Benefit launches BenefitSkin, the beauty company's first foray into laser facials.

Benefit is betting on lasers.

The beauty company, which has been actively expanding beyond color cosmetics as of late, is rolling out a new laser facial service called BenefitSkin. The treatment soft-launched this month in San Francisco, with plans to expand nationally throughout 2019 and 2020.

“Customers are much more open to new tools and technologies,” said Sigrun Graeff, Benefit’s senior vice president of global services. “Clients today don’t wait until they are at a certain age to use a superpower cream or a service. Clients of all age groups are interested in getting the best they can get.”

A look at BenefitSkin's treatment room in San Francisco.

A look at BenefitSkin’s treatment room in San Francisco.  Courtesy Image

Benefit offers 20 services to about eight million customers per year, according to Graeff. She declined to offer a sales projection, but industry sources predict that BenefitSkin could generate up to $100 million in sales annually once rolled out.

BenefitSkin uses a mild laser — a YAG that emits 1,064 nanometers of light — that reaches down into the dermis to target redness and jump-start collagen production. The procedure, $75, takes about 20 to 30 minutes and has zero downtime, which means clients can have it done in the middle of the day — a similar format to the popular laser facial service Skin Laundry offers.

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To develop BenefitSkin, Benefit tapped Dr. Stanley Poulos, a California-based plastic surgeon with more than four decades of industry experience. The pair began working on the service four to five years ago.

“With the development of Botox, fillers [and an] increasing array of skin-care products, we’ve seen a change in terms of people seeking services at an earlier age,” said Poulos. “People come to us wanting two or three things, and they don’t want something uncomfortable, they don’t want something absurdly expensive and they don’t want to have any downtime. Everyone’s busy and has their own job and they want to do a service that they can look better and get back to things immediately. That’s not always possible depending on what one’s goals are, but for this type of service, it is.”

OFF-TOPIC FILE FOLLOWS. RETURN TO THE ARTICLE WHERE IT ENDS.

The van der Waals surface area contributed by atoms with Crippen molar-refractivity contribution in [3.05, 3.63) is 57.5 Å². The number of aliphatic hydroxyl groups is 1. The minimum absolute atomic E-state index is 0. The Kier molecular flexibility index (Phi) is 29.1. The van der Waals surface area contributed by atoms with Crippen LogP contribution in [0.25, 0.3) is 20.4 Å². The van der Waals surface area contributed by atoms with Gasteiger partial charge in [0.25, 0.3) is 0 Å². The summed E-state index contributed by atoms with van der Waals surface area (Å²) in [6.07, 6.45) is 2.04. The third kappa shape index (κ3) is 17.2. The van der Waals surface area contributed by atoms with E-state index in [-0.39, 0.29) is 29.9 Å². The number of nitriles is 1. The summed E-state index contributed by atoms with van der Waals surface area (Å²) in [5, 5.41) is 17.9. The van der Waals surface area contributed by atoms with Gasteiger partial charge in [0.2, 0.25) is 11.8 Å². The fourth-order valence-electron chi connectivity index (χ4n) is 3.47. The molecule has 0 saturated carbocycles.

Poulos oversees a team of nurse practitioners, who are trained to screen patients prior to performing the procedure. The nurses are “experienced in lasers,” said Poulos, who said he is also on hand as a backup if questions or concerns arise. “We feel we have such a safe device to provide these services, [medical complications are] not something we have to worry about,” he added.

BenefitSkin is available now at two San Francisco locations; a third location opens in the Bay Area soon. The company is planning a 2020 rollout nationwide, according to Graeff, and has plans to expand its service offerings beyond laser facials.

“We have an ability to scale services and maintain a high level of quality,” said Graeff. “We are constantly updating and upgrading technologies and formulas and our techniques. We are working on several other services at the moment [and] are planning to launch in the near future.”

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